By Jeff Melrose, CISSP-ISSEP, GICSP, Principal Technology Strategist for Cyber Security, Yokogawa Corporation of America
A software engineer is trying to complete a major block of code, but his boss cut out a large section including some open-source routines downloaded from the Internet. Replacing those routines will add days to the project. He runs to his boss' office and pleads: "I need to use that software in the system!"
"You can't use it. It's been compromised."
The engineer nods, having anticipated that reply. "Yes, it's open-source and came from the Web, but we've used it before. I also talked with the software engineers, and they will do a line-by-line review of the source and object code."
The boss looks up and glances at his award for years of service at an undisclosed location. "You can never be sure something isn't in there," he says.
That brief scene might sound like something from a suspense movie, but the situation could be very real given recent events in the cyber security community. Most think of software as something that does what it's supposed to most of the time and therefore sometimes neglect lurking danger.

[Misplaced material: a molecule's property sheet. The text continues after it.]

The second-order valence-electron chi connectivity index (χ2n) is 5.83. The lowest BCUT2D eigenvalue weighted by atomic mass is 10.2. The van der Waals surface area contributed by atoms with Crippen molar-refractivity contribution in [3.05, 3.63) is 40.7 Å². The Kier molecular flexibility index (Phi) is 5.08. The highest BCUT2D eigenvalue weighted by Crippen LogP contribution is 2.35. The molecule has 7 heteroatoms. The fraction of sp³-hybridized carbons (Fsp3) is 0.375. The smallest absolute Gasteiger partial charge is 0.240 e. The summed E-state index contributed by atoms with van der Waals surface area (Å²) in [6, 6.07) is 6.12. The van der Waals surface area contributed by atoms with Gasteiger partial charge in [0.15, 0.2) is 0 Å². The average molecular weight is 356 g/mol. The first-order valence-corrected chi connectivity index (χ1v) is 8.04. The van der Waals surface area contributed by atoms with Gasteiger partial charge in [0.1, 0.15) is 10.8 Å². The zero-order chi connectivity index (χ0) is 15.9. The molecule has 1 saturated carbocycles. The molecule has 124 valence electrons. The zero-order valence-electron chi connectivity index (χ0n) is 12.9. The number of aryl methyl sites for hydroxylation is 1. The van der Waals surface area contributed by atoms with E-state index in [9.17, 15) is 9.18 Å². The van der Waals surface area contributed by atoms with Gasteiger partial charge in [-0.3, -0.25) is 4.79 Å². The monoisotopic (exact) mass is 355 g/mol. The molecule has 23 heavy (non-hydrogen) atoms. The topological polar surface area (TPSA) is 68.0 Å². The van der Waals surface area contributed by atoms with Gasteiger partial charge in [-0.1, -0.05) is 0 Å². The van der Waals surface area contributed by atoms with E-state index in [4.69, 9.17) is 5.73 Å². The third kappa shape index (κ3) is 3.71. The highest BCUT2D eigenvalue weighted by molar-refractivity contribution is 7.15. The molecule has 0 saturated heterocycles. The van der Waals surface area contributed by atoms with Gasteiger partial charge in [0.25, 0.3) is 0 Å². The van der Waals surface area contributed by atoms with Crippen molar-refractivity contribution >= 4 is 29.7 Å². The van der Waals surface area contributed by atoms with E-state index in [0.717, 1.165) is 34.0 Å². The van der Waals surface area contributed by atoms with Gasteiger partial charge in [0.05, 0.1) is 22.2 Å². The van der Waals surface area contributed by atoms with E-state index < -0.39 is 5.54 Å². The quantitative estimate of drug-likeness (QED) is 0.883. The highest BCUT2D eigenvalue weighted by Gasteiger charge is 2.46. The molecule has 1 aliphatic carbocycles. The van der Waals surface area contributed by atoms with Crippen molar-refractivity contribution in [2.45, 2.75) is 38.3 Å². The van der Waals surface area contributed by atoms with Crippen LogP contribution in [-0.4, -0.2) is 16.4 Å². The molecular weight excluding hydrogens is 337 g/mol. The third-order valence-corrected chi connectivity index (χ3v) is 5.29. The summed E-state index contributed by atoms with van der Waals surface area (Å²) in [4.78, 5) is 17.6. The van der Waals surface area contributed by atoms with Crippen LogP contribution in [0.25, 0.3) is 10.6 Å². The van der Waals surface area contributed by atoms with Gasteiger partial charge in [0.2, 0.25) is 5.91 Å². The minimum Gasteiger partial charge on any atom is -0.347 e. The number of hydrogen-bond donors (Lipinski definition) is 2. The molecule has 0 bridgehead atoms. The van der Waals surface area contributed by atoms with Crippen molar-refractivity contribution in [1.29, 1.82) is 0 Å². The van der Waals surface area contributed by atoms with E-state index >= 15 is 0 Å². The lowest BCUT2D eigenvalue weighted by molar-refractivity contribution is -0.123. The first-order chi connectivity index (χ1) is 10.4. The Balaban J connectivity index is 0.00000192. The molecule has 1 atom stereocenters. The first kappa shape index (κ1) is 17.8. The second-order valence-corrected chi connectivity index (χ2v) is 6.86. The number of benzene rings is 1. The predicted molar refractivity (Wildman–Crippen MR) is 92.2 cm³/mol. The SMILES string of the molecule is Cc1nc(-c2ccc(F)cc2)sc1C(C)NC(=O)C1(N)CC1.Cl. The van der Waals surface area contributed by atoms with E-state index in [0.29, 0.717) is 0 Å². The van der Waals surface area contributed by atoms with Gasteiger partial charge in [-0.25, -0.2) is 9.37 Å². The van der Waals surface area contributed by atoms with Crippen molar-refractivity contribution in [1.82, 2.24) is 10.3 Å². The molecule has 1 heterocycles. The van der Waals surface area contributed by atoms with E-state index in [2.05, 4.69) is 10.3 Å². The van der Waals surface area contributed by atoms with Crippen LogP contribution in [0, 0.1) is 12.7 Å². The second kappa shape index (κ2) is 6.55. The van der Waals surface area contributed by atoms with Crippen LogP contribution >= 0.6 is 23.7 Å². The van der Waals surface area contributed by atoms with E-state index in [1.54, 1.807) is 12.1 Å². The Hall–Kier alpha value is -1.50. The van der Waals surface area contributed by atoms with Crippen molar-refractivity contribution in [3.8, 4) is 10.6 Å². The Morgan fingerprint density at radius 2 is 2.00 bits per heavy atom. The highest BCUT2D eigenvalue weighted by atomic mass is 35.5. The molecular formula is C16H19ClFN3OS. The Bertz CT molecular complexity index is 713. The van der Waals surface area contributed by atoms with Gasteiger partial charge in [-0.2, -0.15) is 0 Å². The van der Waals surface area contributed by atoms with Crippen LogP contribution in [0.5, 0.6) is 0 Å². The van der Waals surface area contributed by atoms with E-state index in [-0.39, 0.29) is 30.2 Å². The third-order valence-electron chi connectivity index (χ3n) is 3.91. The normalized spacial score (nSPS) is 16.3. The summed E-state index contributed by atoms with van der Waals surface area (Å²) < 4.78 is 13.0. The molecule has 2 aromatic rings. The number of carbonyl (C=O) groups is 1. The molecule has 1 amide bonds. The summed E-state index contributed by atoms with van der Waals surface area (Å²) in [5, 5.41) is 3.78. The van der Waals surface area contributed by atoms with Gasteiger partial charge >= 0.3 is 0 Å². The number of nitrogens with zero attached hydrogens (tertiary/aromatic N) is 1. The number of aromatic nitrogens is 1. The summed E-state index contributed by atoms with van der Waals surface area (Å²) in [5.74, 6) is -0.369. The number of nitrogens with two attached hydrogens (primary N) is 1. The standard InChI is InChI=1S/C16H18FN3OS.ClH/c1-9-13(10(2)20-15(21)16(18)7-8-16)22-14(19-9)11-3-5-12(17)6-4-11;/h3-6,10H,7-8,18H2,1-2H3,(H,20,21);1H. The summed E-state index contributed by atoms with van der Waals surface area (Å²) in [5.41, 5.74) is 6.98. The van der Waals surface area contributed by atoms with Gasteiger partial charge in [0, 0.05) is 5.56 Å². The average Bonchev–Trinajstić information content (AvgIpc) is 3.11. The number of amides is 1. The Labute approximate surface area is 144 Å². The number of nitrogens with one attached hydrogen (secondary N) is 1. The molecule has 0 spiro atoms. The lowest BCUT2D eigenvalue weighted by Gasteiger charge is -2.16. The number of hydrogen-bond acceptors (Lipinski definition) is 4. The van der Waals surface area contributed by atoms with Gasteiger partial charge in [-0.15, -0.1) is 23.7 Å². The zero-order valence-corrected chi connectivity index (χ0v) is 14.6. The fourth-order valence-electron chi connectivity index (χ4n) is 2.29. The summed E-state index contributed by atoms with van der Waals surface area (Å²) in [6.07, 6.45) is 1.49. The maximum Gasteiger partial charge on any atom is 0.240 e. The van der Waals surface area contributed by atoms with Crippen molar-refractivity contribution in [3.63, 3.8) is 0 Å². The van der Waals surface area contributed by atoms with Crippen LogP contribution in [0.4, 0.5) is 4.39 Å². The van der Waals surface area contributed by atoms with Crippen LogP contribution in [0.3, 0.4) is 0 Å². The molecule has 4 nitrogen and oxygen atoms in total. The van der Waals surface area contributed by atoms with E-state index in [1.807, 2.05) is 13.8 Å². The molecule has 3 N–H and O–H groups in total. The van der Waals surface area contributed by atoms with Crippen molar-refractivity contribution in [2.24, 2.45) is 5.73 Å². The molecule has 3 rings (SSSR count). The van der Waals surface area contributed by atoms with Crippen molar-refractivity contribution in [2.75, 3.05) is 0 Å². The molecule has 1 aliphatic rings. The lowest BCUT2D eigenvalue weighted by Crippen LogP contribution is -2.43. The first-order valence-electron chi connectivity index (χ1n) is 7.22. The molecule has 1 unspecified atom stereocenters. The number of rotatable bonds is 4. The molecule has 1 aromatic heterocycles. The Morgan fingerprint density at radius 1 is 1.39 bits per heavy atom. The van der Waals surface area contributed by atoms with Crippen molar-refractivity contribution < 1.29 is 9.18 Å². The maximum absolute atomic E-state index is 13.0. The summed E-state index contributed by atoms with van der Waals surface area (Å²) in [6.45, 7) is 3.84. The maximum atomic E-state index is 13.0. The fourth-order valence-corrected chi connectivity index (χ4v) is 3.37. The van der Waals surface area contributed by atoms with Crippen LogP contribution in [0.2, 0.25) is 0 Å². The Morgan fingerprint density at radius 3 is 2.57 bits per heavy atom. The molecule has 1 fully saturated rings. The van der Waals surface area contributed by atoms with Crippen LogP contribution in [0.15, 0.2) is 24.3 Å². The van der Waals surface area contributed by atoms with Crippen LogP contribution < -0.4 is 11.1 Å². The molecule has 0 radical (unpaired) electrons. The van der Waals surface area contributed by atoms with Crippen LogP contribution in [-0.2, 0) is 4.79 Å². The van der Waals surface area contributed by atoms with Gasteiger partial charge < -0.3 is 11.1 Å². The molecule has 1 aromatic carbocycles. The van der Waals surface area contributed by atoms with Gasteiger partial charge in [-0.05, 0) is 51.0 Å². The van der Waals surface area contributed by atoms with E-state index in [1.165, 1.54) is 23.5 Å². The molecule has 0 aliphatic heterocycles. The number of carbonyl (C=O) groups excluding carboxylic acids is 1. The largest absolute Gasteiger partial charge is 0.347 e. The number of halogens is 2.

Software engineers trying to write code for devices and industrial systems want to avoid re-inventing the wheel. If someone has already written code to do a certain job, and it works, they don't want to write it again. They'd rather save time by downloading freeware and open-source code off the Web. Or, they could pick up existing code from earlier products with a proven track record. All of this gets cobbled together and loaded into a new device. As long as it does what it's supposed to, nobody needs to know or care where it came from.
This has been the working assumption for quite a while, but the landscape is changing. The cyber security world is becoming more confusing with nation-states, hacktivists, and cyber criminals making their presence known. Hackers and their efforts reflect a wide spectrum of skill levels. Some are clumsy and easy to spot. Others are more insidious and undetectable by all except the most sophisticated forensic cyber specialists.